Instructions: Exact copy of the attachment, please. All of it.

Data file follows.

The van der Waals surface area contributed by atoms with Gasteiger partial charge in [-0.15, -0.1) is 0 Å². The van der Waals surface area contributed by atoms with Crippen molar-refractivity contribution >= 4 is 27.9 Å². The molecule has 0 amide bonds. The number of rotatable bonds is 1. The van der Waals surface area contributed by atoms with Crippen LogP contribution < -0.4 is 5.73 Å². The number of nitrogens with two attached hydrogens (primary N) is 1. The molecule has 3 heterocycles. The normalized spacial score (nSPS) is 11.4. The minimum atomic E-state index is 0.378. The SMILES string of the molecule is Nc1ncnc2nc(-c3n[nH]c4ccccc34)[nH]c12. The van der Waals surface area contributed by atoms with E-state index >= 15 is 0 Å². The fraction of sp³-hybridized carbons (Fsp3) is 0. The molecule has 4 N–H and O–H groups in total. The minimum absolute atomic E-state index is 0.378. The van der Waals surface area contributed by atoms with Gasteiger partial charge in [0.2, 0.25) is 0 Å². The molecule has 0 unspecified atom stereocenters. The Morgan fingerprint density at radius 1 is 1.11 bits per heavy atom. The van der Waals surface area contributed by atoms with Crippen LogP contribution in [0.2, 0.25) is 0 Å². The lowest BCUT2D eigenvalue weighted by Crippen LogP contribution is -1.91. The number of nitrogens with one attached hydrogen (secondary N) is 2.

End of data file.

The van der Waals surface area contributed by atoms with Gasteiger partial charge in [-0.15, -0.1) is 0 Å². The van der Waals surface area contributed by atoms with Crippen molar-refractivity contribution >= 4 is 27.9 Å². The molecule has 0 amide bonds. The number of rotatable bonds is 1. The van der Waals surface area contributed by atoms with Crippen LogP contribution < -0.4 is 5.73 Å². The number of nitrogens with two attached hydrogens (primary N) is 1. The molecule has 3 heterocycles. The normalized spacial score (nSPS) is 11.4. The minimum atomic E-state index is 0.378. The SMILES string of the molecule is Nc1ncnc2nc(-c3n[nH]c4ccccc34)[nH]c12. The van der Waals surface area contributed by atoms with E-state index >= 15 is 0 Å². The fraction of sp³-hybridized carbons (Fsp3) is 0. The molecule has 4 N–H and O–H groups in total. The minimum absolute atomic E-state index is 0.378. The van der Waals surface area contributed by atoms with Gasteiger partial charge in [0.2, 0.25) is 0 Å². The molecule has 0 unspecified atom stereocenters. The Morgan fingerprint density at radius 1 is 1.11 bits per heavy atom. The van der Waals surface area contributed by atoms with Crippen LogP contribution in [0.2, 0.25) is 0 Å². The lowest BCUT2D eigenvalue weighted by Crippen LogP contribution is -1.91. The number of nitrogens with one attached hydrogen (secondary N) is 2.